Harvard FIG Magazine recently sat down with student Fariba Mahmud and interviewed her on how Pavé The Way® Jewelry pieces resonate with her style and story. Read her full Q&A below:
Can you tell me what you see as the American dream?
The American Dream has been something deeply personal to me from an early age. Being a child of immigrants, I’ve always seen myself as a product of the American Dream, with my parents coming to this country with hopes for a better life filled with opportunity for themselves and their family. Because of them and their sacrifice, I have always cherished the American dream. But I think the way that I think and have come to understand it has evolved. Rather than an individual dream that is typically available to those with privilege or luck, I now see the dream more collectively.
As I have come to college, I think part of me has become less enamored by the American Dream. It’s a concept that I really admired when I was in high school, and something that I thought America could strive to live up to, but as I have come to understand the American Dream more, I am less sure it can and should. In college, I’ve seen different aspects of the American Dream that I probably hadn’t previously, such as the economic ways in which it’s politicized by the government to act as a tool to further oppress marginalized communities and the lack of access people have to opportunities that will allow them to dream such as citizenship and laws. In this way, the American Dream is not only a tool that is used to give hope but a tool that has been used oppressively and been denied from many.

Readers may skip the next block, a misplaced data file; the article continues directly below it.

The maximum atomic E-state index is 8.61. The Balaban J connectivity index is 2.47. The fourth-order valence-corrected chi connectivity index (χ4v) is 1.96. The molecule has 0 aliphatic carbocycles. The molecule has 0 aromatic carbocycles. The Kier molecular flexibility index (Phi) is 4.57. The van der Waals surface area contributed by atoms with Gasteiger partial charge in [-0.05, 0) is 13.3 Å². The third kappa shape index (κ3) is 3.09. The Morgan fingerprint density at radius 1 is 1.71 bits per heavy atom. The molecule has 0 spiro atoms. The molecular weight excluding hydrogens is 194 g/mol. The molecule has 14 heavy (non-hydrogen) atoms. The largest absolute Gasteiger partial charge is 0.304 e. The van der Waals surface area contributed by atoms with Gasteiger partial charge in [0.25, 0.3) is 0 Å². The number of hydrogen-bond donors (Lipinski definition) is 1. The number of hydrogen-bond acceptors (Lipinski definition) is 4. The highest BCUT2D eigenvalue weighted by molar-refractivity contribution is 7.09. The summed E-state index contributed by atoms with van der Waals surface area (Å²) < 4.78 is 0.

Because of this, I’ve come to question whether people can have a good definition of the American Dream or if they are even able to dream in the first place, if underneath all of these dreams there exists these nightmares.
Even using the word “American,” for instance; is limiting. It is unclear if that encompasses everyone in the US or all the Americas, or if it is limited to US citizens or US residents. Not only is the term “American” nebulous, with no clear definition of what it is, but I also question why the dream is limited to just “Americans.” However, I am hesitant to prescribe the American Dream and the want of the American Dream onto others and other places.